Did we get the full story?
I see nothing wrong with the aggrieved woman's actions - except - that she was using Department facilities for personal use.
A couple observations:
1. As has been pointed out by "J," "Expired" reagents don't just immediately stop working on their date of expiry. "Expiration Date" is often just a means of rotating stock and keeping the freshest material available. Real world example: When I buy a bottle of water, it has a "Use by" date printed on it. What? Does that mean that the day after "Use by" the contents are no longer "water?"
2. I am going to guess that the former Mrs. Gordon regularly laundered her Lothario's clothing, including his "delicate unmentionables." She probably even purchased them for him. Unless Sir Shag-a-Lot kept his dainties in a locked drawer or secured in his private office away from the marital home, Mrs. Gordon had lawful access to the, uh, briefs in question.
3. "Where there's smoke, there's fire." I doubt Mrs. Gordon would've gone through the effort to collect and test evidence if she didn't have reasonably strong suspicions that her husband was playing around.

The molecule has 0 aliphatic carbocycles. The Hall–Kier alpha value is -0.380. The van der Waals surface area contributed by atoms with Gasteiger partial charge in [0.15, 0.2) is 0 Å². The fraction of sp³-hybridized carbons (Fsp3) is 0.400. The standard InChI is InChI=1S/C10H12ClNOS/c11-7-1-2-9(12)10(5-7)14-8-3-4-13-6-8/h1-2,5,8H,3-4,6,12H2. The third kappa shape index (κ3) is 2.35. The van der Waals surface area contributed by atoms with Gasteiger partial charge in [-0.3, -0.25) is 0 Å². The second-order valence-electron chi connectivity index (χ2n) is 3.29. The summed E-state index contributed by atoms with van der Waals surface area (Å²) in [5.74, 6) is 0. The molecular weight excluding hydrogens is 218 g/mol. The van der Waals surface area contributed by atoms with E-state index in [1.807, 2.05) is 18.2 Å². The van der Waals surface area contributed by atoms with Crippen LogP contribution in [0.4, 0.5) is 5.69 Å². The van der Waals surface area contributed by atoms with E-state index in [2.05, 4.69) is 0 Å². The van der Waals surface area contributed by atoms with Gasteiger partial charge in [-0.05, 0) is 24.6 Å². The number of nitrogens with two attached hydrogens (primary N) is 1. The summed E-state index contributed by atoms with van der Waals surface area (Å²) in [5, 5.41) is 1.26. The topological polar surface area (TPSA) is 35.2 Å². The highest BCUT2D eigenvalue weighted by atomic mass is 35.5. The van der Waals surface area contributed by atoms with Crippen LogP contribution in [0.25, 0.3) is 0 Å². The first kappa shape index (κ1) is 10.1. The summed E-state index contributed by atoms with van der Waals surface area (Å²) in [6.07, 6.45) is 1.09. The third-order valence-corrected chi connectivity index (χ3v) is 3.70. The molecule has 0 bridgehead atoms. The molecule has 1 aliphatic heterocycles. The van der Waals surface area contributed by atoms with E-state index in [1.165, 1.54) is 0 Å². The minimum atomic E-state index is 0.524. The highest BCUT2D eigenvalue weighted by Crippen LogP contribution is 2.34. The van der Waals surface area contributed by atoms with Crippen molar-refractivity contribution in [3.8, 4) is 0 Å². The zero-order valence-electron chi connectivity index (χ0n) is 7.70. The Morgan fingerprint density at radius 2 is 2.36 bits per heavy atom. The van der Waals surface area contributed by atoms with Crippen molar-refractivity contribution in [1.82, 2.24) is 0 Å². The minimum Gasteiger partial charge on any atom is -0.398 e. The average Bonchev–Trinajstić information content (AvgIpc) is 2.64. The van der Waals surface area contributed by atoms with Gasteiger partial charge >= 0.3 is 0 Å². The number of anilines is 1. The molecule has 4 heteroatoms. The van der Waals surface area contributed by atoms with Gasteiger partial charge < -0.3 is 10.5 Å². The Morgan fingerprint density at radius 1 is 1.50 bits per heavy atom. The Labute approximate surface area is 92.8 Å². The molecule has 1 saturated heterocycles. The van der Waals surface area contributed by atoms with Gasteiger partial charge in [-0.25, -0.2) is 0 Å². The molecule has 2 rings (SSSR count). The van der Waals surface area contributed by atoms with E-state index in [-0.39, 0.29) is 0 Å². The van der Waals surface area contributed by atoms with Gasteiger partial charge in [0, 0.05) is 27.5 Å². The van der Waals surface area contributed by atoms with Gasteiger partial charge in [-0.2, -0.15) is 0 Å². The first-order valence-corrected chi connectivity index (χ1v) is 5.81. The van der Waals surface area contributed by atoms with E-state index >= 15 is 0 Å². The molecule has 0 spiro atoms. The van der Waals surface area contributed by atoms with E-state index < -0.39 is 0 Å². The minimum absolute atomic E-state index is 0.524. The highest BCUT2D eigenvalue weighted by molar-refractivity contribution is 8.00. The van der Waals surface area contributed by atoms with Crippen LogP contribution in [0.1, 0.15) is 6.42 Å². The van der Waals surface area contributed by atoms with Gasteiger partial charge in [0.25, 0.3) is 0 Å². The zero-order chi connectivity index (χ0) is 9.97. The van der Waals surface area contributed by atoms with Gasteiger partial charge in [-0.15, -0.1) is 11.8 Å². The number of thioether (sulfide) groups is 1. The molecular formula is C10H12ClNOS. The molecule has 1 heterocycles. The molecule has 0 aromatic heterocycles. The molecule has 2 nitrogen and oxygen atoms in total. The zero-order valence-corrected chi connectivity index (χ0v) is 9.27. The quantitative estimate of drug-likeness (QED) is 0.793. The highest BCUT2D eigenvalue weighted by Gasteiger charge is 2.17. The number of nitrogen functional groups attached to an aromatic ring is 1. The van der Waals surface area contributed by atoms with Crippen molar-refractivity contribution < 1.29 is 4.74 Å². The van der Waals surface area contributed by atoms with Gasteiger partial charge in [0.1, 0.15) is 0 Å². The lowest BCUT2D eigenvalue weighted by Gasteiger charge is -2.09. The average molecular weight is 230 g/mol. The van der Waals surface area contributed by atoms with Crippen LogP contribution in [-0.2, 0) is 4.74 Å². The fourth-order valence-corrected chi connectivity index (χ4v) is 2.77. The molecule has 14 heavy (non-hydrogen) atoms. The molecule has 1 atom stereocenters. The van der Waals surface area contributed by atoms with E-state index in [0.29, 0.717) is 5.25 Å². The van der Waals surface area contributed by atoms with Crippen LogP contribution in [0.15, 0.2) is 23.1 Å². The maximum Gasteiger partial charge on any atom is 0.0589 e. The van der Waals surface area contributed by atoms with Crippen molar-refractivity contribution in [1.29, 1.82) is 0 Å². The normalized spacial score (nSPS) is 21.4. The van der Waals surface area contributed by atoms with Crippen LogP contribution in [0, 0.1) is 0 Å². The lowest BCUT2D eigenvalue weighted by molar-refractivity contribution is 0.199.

Having said the above, I repeat my opening comment that the now ex-Mrs. Gordon erred by using State Police facilities to perform work for personal benefit. As a "forensics expert," she knew better and should have hired a third-party to perform the tests.
There's more to this story, though. As reported the Detroit Free Press, "Chamberlain also conducted a paternity test for one of Gordon's friends and allowed Gordon unauthorized access to the lab while she conducted the test, according to court testimony." I'd say the lady showed a pattern of very poor judgment. [http://www.freep.com/apps/pbcs.dll/article?AID=/20070822/NEWS06/708220397/1008]
I wish Ms. Chamberlain much success, both in finding new employment and an honorable mate.
(Full Disclosure: I am a licensed private investigator in the US and regularly work on domestic cases.)